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“The scheme is intended to compensate victims of Home Office failings,” the report states. “There is therefore an inherent lack of independence in the Home Office having responsibility for administering the scheme and for determining whether they themselves should pay compensation.
“In circumstances where fear and mistrust of the Home Office continues to run deep among victims and spans multiple generations, the inherent lack of independence in this approach has seriously undermined the aims of the scheme and is a major factor in the lower-than-expected number of applications.”
The report also found there are delays and inconsistencies in decision-making and there is no effective appeals process.
Other recommendations include providing legal funding for all successful claimants and training caseworkers on decision-making, communication with vulnerable people, mental health, and cultural understanding of people from different communities.
Payouts should also reflect all losses suffered by the victims, the group said, including pension losses, as well as an increased amount for anyone who has experienced homelessness.
An improved appeals process and a publicity campaign to raise awareness of the scheme were also recommended.
Working group chair Professor Thomas said: “We have real concerns about its [the scheme’s] operation that can mean people who have suffered real harm because of the Windrush scandal are not able to get compensation. We have produced a set of informed recommendations designed to resolve many of the problems.”
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The Windrush scandal broke in 2018 when it emerged hundreds of British and Commonwealth citizens had been detained, deported, and denied legal rights after wrongly being classified as illegal or undocumented immigrants.
In May the National Audit Office (NAO) published a report into the scheme that showed claimants were waiting five times longer for payouts than the Home Office had anticipated.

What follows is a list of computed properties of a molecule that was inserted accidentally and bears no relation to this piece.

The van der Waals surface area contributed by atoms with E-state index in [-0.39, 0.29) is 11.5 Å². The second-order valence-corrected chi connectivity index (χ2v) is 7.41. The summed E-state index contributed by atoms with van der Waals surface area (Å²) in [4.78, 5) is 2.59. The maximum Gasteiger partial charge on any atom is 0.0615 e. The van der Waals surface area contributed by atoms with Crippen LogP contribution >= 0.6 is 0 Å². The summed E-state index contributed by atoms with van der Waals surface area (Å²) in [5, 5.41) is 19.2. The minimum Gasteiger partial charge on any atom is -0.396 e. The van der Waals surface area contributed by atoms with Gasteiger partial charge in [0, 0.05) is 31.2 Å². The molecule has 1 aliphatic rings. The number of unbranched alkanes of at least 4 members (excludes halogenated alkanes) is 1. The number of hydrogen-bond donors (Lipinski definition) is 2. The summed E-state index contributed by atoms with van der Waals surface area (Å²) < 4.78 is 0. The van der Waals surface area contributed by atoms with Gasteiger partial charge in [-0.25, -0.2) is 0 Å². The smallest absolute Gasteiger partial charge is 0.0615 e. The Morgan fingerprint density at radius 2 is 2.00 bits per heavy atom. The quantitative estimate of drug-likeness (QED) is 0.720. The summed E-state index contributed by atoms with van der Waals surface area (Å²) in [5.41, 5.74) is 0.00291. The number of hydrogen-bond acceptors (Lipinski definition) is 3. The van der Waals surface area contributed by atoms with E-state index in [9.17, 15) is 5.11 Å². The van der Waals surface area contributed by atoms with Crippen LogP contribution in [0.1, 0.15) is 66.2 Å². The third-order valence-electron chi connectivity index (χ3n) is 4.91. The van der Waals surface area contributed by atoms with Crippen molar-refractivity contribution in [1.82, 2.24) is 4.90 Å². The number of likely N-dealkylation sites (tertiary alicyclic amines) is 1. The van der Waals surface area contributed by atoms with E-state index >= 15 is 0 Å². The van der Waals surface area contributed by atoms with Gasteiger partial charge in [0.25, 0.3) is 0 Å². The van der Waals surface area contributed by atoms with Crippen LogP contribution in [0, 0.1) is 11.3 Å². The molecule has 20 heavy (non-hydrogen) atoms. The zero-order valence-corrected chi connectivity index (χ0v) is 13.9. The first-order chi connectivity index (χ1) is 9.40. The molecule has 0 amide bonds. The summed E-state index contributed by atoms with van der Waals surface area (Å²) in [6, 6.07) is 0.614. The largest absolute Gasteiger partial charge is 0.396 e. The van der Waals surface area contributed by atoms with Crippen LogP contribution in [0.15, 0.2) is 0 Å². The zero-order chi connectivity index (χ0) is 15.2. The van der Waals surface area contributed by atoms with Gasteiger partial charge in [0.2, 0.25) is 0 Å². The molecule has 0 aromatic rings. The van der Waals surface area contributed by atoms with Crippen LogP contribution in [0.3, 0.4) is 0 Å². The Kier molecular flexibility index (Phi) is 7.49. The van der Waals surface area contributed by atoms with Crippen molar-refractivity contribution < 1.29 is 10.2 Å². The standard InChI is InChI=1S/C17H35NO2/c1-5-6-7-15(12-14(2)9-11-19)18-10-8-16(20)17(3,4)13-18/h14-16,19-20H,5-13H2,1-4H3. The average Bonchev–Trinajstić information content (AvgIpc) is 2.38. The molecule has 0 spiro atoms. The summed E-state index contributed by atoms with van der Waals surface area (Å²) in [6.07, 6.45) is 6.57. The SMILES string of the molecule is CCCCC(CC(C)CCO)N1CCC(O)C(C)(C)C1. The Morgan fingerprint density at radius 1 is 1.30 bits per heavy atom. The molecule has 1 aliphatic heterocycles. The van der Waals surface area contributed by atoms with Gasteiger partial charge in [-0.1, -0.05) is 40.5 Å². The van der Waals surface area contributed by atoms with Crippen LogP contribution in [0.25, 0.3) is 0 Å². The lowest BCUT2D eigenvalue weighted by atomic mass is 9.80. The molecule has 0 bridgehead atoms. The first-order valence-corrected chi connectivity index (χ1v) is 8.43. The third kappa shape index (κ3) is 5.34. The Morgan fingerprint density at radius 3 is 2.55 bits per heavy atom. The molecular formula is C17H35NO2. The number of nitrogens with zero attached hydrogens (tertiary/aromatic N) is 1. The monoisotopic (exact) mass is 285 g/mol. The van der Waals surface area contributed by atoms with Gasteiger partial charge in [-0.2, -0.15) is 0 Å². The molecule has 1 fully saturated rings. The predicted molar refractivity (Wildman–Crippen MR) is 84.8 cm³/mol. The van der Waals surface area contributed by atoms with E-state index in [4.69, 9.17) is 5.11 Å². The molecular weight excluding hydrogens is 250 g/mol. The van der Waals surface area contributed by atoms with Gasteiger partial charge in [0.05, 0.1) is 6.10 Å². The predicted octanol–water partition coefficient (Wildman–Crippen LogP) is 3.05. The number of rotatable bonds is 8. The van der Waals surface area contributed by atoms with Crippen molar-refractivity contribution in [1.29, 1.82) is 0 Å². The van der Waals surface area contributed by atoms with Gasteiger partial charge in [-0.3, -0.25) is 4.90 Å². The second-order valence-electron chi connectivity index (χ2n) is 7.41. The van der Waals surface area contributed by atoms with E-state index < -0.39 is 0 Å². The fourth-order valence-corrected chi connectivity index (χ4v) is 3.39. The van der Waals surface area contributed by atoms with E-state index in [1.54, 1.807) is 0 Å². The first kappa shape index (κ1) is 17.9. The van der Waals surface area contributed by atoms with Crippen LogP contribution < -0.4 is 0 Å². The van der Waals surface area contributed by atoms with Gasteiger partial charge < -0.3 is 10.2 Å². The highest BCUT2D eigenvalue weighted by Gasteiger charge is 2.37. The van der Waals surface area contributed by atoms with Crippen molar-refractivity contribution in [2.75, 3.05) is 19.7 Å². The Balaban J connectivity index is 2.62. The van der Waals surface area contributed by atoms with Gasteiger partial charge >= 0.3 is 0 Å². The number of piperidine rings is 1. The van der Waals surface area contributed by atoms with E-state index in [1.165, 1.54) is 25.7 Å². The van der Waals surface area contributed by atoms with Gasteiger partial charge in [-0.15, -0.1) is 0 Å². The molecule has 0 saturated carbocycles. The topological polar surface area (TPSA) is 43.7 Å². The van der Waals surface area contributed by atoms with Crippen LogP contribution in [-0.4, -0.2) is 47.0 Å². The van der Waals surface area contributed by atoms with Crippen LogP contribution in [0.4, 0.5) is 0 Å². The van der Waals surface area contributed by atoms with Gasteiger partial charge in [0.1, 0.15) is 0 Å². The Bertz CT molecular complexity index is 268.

Justice’s acting legal director Stephanie Needleman said: “The Windrush compensation scheme should provide a valuable lifeline for those who have suffered losses and hardships, however, there are concerning weaknesses in its current administrative and procedural processes.
“Through these recommendations, we hope to see structural changes to improve processes, ensuring those who have suffered are treated with dignity and receive the compensation they are due.”
Patrick Vernon, who led the successful Windrush Day campaign, has gathered more than 110,000 signatures for his Fix the Windrush Compensation Scheme petition.
Responding to the report, he told The Big Issue: “This builds on the concerns raised over the last few years by campaigners, lawyers and victims about the inappropriateness of the Home Office running the scheme.
“Ultimately it’s about Priti Patel now recognising this. The community has made it very clear we don’t trust the Home Office to manage the scheme. The home secretary now needs to do the right thing and start the process of finding a new agency to manage it so confidence can be restored and justice given.
“It’s imperative – too many people have died without receiving compensation.”
The Home Office said it had already simplified the claims process and brought in new support measures for those claiming on behalf of relatives who have died. The scheduled end date for the scheme has also been removed and more caseworkers are being hired.
A spokesperson said: “The home secretary has been resolute in her determination to ensure everyone affected by the Windrush scandal receives the full compensation to which they are entitled.
“We are pleased this report welcomes the significant improvements we have made to the scheme, including its overhaul last December. Since then the amount of compensation paid has risen from less than £3million to over £31.6m, with a further £5.6m having been offered.
“Many of the issues raised in this report are already being addressed and several recommendations have previously been considered.
“For example, we continue to firmly believe that moving the operation of the scheme out of the Home Office would risk significantly delaying vital payments to those affected. However, we are always open to making further improvements and will reflect carefully on the report’s findings.”